- The pre-approval conditions for the development by the relevant authorities. This would give you an indication of what the accountabilities are of specifically the developer (if still applicable).
- The record of decision (ROD). This would reflect the decision made by the authorities, which stemmed from the pre-approval conditions indicated above and the agreement between the developer and the local authorities.
- Environmental impact assessment which contains conditions stipulated by the department of Environmental Affairs regarding the development.
All of the above would become the accountability of an elected leadership, the trustees or directors who are nominated and chosen by the members (property owners) within the development.
It is important to note that as a member in the estate you are entitled to all information pertaining to the affairs of the estate - this includes the minutes of meetings and the financial statements, both annually and monthly/quarterly. As a buyer into an estate, make sure you are aware of the current solvent and operational running status of the estate.
Quality of leadership
As when investing into any business, whether a start-up or a public listed organisation, one should first look at the quality of the leadership, e.g. owners, directors, board and general management. Should you have confidence in their ability to run and improve the returns in the business by operating within the legal and governance framework, you would invest.
The same principle should be followed when investing in an estate. The trustees need to be people who fulfil their fiduciary duties, don't make decisions that are in conflict of interest and must manage the estate within the governance rules set out above. Hence it becomes very critical for trustees to, at their election, declare their interests in any aspect of the operations or development of the estate. The constitution should also provide governance on how to vote on matters where there is potential direct conflict of interest by members and/or trustees.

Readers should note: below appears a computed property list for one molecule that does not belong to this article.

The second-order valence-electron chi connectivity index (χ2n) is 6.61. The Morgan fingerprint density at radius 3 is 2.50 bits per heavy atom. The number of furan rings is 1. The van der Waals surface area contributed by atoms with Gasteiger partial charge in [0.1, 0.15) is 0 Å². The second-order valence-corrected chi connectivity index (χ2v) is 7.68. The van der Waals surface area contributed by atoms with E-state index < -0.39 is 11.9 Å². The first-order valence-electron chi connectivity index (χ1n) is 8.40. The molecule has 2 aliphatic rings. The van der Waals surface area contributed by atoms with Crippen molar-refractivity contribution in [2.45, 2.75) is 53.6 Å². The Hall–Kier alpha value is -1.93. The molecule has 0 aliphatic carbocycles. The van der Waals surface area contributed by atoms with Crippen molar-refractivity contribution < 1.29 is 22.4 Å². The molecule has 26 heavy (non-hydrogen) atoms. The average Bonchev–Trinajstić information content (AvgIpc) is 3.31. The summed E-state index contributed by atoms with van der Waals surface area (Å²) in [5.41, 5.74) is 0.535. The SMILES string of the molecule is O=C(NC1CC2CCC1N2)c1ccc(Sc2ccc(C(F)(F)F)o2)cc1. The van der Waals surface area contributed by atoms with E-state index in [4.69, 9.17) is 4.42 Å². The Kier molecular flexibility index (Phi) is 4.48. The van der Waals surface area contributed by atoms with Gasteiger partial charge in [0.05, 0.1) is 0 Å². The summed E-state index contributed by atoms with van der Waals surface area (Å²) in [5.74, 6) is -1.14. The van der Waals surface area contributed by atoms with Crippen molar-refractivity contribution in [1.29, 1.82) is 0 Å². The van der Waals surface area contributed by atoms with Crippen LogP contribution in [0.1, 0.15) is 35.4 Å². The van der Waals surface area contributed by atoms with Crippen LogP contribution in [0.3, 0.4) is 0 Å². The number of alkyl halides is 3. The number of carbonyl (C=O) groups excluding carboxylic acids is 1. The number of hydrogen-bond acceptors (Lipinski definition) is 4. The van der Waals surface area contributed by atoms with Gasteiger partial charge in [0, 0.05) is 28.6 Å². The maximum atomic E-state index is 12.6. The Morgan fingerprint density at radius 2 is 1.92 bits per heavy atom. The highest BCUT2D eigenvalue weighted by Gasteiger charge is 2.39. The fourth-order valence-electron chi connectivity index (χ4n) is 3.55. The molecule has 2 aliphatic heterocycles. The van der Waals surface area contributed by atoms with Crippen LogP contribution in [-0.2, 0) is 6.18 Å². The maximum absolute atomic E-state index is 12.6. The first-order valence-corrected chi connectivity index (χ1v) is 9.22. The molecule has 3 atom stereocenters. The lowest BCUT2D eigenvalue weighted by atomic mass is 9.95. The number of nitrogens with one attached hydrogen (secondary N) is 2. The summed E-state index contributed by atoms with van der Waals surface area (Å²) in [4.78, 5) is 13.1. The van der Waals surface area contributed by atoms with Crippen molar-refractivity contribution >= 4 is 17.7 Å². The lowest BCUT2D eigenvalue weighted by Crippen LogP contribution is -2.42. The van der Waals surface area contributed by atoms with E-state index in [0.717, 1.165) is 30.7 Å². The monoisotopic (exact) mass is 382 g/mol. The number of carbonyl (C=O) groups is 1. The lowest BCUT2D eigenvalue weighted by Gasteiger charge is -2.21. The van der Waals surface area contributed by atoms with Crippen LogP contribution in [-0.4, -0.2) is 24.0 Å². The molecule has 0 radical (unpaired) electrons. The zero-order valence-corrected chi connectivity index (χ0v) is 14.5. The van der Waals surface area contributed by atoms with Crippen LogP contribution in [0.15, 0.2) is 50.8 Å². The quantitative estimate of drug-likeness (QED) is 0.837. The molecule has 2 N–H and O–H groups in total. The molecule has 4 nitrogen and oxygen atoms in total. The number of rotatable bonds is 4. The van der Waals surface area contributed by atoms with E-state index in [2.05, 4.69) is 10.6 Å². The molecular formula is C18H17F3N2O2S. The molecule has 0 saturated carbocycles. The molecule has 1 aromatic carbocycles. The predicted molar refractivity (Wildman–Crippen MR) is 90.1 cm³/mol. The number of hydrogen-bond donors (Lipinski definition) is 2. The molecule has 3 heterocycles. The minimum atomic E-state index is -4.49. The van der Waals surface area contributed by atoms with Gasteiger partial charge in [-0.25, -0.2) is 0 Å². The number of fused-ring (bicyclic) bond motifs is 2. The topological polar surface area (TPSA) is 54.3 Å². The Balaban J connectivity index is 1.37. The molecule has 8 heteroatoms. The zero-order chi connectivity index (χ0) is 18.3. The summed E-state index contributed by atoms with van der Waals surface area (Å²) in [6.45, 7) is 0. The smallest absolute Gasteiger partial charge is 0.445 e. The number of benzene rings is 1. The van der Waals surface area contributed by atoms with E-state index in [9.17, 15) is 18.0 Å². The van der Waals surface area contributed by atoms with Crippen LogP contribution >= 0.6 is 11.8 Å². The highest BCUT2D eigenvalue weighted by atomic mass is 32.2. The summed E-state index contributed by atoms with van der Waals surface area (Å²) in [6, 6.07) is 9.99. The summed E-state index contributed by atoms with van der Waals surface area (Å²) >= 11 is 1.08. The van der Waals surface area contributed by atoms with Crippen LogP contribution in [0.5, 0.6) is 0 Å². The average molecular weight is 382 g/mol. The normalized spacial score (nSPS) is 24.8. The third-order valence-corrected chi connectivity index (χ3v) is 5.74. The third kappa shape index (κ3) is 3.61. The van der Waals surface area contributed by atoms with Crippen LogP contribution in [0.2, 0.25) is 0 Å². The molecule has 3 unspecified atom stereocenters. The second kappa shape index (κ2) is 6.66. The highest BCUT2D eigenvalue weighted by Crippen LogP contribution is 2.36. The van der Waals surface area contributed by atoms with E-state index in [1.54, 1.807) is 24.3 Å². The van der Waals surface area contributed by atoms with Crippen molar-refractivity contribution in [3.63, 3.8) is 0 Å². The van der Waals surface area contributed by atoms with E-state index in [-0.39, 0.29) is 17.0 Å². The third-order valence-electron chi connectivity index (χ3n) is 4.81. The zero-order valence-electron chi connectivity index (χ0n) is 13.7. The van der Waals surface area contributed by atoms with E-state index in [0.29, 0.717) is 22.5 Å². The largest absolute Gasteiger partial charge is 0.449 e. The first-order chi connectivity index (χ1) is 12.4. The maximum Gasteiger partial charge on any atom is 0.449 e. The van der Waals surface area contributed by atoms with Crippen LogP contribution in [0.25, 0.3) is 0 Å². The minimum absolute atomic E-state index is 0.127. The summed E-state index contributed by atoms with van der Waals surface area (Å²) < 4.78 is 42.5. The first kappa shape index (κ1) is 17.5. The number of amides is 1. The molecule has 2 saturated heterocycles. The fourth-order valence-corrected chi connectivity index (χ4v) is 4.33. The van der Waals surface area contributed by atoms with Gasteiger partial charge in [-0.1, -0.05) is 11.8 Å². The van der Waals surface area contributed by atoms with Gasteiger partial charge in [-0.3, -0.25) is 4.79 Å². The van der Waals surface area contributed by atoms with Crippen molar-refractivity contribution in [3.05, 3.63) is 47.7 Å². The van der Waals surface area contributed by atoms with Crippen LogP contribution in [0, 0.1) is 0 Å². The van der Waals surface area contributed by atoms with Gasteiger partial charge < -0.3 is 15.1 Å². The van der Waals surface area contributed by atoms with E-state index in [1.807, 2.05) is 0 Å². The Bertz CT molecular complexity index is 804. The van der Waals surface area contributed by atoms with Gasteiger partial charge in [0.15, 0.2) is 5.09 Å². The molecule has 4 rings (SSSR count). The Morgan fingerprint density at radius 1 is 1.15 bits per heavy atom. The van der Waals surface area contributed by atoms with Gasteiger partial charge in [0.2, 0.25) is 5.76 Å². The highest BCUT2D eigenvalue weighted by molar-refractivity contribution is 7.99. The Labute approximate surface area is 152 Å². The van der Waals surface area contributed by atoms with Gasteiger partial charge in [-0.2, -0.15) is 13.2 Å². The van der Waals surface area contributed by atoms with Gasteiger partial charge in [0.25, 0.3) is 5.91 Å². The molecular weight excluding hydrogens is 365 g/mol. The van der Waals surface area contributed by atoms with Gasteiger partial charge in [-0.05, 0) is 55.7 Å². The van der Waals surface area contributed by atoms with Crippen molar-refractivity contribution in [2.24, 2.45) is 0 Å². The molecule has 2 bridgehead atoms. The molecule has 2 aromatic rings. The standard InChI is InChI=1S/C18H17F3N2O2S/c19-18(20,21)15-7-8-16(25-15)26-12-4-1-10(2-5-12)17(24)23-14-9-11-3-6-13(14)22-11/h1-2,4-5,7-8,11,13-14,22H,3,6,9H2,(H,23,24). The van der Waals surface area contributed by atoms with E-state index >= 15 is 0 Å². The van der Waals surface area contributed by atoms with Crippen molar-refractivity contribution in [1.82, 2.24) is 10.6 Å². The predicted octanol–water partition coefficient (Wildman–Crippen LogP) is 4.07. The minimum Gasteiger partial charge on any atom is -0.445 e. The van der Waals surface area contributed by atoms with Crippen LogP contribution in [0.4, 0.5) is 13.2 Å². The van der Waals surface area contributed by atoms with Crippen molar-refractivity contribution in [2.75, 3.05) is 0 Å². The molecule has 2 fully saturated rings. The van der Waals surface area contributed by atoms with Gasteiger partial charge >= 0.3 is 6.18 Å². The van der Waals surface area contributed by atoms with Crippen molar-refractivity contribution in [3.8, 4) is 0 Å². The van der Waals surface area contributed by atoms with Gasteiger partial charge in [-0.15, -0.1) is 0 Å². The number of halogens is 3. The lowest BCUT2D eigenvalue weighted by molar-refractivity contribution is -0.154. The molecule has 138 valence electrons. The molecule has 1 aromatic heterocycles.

It must be said that the key stakeholders other than the members in an estate would include the local authorities, and all service providers inclusive of the developer. However, when it comes to the leadership and management of an estate, it must be left to the trustees or directors who are competent in leadership and management.
Being a developer or nominated member should not automatically entitle you to be a trustee as the competencies required in leading and managing an estate requires specific competencies within a structured governance framework.
So, when things seem to be going wrong within an estate, who can you turn to, who are the gatekeepers for the members?
- Firstly, follow the dispute resolution process as per the constitution of the scheme / estate as the trustees should be able to assist you.
- The CSOS is there for you to view your application and they will act on your behalf.
- The local authority as well as the department of environmental affairs will be there to assist you regarding your concerns.
Anyone buying into any estate should make sure that they do an in-depth due diligence into the leadership and management, the management agent and the developer. Investigate websites with related documentation, speak to people living there and if in doubt, contact the local authorities.